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Maris and McGwire

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On this date in 1998, St. Louis Cardinals slugger Mark McGwire shattered the longtime home run record set by North Dakota’s Roger Maris. With his historic homer electrifying baseball fans, both McGwire and Maris were front page news.

Roger’s 37-year-old record was a testament to the batting brilliance of North Dakota’s adopted son. “It would not have ended this way in the movies” wrote Mike McFeely of the Forum. “There was not enough majesty, enough drama, enough anticipation for Hollywood.”

McFeely continued: “McGwire is king of the tape measure, master of the upper deck shot.”

That new king paid a sensitive tribute to the player he had bested. The Forum’s Dave Kolpack reported that after the famous home run, McGwire “paid a final, and touching tribute to the Fargo hero, climbing into the stands at Busch Stadium and embracing the four sons and two daughters of Roger and Pat Maris.

On the back page of that day’s Fargo Forum, a stunning full color Maris caricature appeared by the hand of newspaper cartoonist Trygve Olsen.

Forum writer Dave Kolpack wrote that there was likely “only one man among the players in Busch Stadium during McGwire’s record-breaking Tuesday night who had actually visited the Roger Maris Museum at the West Acres Mall in Fargo.” That was Chicago Cubs catcher Scott Servais. He had strolled through the museum while on a trip to Fargo to watch his brother play football for the NDSU Bison.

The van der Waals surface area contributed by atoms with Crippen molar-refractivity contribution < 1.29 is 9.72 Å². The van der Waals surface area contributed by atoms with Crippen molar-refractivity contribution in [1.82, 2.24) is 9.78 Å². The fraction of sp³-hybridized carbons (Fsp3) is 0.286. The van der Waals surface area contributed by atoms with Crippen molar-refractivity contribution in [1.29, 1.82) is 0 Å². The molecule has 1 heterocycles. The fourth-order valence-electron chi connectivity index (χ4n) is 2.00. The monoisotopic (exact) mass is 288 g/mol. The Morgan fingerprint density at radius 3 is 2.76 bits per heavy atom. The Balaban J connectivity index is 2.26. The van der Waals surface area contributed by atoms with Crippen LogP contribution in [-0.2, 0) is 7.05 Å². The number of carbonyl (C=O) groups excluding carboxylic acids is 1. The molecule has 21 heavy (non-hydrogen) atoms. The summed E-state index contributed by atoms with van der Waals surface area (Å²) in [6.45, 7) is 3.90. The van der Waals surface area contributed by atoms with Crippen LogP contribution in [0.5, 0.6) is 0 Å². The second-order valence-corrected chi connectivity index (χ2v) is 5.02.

Sevais said, “It was very cool. I was happy to have the chance to see the museum, especially with what’s happened this season.”

McGwire, in a press conference told reporters that he met with the Hall of Fame folks and they pulled out Roger Maris’s bat and allowed him to touch it. “I touched it with my heart. Now I can honestly say my bat will lie next to his, and I am damn proud of it!”

And what fate became the famous baseball that McGuire launched? McFeely wrote that the ball could potentially have become a million-dollar souvenir.

It landed in a Busch Stadium location inaccessible to the public. A groundskeeper named Tim Foranus retrieved the famous sphere and personally delivered it to McGwire.

What a fan!

Dakota Datebook by Steve Stark

Source:
Fargo Forum newspaper Sept. 9, 1998

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